Feb 14, 2011

#BDS: Hollywood, Israel and the Pursuit of Normalcy

"While flipping through channels on television last week, I ran across an episode of Friends, the long running hit NBC sitcom (1994-2004), which grabbed my attention. In this episode from 2004, paleontologist and professor Ross Geller proudly announces to his circle of attractive young friends that he has just earned tenure at a New York university. This glorious occasion prompts the young dinosaur expert to break out a bottle of Israeli champagne in celebration. There are actually two references to Israeli champagne ('Israel's finest') in this episode, and these moments are played ostensibly for laughs. (Israel? Champagne? Whoda thunk it?)
Nevertheless, Friends made me wonder. In recent years, I’ve noticed a trend among popular television programs and motion pictures to include bizarre, seemingly random references to Israel. The references are on the surface apolitical – they do not precede a discussion of the conflicts in the Middle East, nor do they offer an overt opinion on the Palestine/Israel crisis. They’re usually brief (perhaps a single exchange), and they add nothing to the underlying story. They stand alone, frequently as the punch line to a joke. But does anyone believe that the television and motion picture industries want us to laugh at Israel? Is that really all that’s going on here?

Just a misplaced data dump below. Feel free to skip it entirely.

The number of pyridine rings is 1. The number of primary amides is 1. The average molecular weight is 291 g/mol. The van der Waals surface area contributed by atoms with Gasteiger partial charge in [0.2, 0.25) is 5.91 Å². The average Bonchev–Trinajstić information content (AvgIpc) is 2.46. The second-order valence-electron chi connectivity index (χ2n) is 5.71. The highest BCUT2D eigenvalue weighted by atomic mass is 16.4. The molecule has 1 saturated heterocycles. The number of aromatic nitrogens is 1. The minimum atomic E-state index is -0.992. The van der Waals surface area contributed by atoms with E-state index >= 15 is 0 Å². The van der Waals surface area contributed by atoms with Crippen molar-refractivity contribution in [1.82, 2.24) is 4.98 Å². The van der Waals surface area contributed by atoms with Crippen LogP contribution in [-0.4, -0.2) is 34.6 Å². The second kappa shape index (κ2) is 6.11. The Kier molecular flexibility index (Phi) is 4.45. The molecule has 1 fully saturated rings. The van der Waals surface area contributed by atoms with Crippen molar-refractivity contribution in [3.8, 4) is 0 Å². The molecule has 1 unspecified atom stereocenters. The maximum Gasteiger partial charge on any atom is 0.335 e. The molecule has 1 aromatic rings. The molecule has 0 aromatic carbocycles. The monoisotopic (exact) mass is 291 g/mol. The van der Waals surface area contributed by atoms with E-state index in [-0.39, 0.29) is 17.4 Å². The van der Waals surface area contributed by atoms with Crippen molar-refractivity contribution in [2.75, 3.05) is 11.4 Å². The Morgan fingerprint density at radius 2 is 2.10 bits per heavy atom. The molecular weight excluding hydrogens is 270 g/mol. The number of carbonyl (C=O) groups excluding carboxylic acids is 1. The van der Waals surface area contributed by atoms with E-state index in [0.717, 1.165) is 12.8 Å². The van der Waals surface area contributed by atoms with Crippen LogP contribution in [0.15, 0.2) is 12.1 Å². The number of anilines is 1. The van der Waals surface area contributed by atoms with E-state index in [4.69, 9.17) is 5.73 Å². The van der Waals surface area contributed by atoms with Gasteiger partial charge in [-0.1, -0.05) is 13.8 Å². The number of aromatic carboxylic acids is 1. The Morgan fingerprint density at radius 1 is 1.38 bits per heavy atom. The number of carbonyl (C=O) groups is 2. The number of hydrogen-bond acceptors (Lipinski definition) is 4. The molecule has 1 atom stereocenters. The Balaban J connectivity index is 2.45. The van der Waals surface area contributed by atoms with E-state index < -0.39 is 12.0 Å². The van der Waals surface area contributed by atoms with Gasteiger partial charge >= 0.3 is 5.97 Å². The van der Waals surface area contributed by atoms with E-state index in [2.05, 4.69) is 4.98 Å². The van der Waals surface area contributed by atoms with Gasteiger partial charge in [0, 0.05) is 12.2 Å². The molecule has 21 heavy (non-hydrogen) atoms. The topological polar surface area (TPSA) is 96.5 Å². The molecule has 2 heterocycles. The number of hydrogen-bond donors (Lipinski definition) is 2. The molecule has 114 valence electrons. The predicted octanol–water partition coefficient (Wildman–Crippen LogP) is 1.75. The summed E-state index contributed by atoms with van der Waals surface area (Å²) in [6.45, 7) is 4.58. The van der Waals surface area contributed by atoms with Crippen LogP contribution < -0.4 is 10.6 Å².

References to Israel in Hollywood, like references to Palestine or the Arab world, always demand close scrutiny, particularly given the entertainment industry’s shameful penchant for Arab/Muslim vilification and glorification of all things Israel, to say nothing of the fervent public devotion towards Israel shared by countless Hollywood luminaries. What this means is that in Hollywood, there’s really no such a thing as an “innocent” television or movie reference to Israel, no matter how tiny or inconsequential, for Israel is not like other nations. Even a fleeting mention of Israeli champagne, or a humorous reference to the Mossad (another television favorite), warrants further analysis."
Read more

No comments:

Post a Comment